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Use of diagnostic information submitted to the United Kingdom Central Cardiac Audit Database: development of categorisation and allocation algorithms

  • Kate L. Brown (a1), Sonya Crowe (a2), Christina Pagel (a2), Catherine Bull (a1), Nagarajan Muthialu (a1), John Gibbs (a3), David Cunningham (a3), Martin Utley (a2), Victor T. Tsang (a1) and Rodney Franklin (a4)...

To categorise records according to primary cardiac diagnosis in the United Kingdom Central Cardiac Audit Database in order to add this information to a risk adjustment model for paediatric cardiac surgery.


Codes from the International Paediatric Congenital Cardiac Code were mapped to recognisable primary cardiac diagnosis groupings, allocated using a hierarchy and less refined diagnosis groups, based on the number of functional ventricles and presence of aortic obstruction.


A National Clinical Audit Database.


Children undergoing cardiac interventions: the proportions for each diagnosis scheme are presented for 13,551 first patient surgical episodes since 2004.


In Scheme 1, the most prevalent diagnoses nationally were ventricular septal defect (13%), patent ductus arteriosus (10.4%), and tetralogy of Fallot (9.5%). In Scheme 2, the prevalence of a biventricular heart without aortic obstruction was 64.2% and with aortic obstruction was 14.1%; the prevalence of a functionally univentricular heart without aortic obstruction was 4.3% and with aortic obstruction was 4.7%; the prevalence of unknown (ambiguous) number of ventricles was 8.4%; and the prevalence of acquired heart disease only was 2.2%. Diagnostic groups added to procedural information: of the 17% of all operations classed as “not a specific procedure”, 97.1% had a diagnosis identified in Scheme 1 and 97.2% in Scheme 2.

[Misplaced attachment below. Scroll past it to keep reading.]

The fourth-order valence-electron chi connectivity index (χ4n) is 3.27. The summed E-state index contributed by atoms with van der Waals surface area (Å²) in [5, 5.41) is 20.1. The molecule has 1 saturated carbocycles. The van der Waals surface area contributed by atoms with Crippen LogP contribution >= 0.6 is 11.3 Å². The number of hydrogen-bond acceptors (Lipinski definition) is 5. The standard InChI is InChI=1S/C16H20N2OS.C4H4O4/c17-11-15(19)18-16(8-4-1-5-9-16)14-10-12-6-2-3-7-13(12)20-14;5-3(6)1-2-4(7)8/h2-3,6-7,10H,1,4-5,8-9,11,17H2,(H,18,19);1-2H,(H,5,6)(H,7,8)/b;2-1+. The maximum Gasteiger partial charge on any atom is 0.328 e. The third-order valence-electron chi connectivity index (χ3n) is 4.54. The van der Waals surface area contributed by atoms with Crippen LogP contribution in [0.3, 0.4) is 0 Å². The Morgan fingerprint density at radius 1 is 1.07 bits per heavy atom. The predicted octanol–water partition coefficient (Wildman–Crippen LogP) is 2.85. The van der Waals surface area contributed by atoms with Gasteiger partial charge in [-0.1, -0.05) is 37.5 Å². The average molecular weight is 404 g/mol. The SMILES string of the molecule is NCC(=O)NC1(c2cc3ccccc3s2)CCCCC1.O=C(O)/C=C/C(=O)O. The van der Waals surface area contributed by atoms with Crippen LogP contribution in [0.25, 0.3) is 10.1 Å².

Diagnostic information adds to surgical procedural data when the complexity of case mix is analysed in a national database. These diagnostic categorisation schemes may be used for future investigation of the frequency of conditions and evaluation of long-term outcome over a series of procedures.

Corresponding author
Correspondence to: Dr K. L. Brown, Consultant, Cardiac Unit, Great Ormond Street Hospital NHS Trust, London WC1N 3JH, United Kingdom. Tel: +44 207 813 8180; Fax: +44 207 829 8673; E-mail:
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Cardiology in the Young
  • ISSN: 1047-9511
  • EISSN: 1467-1107
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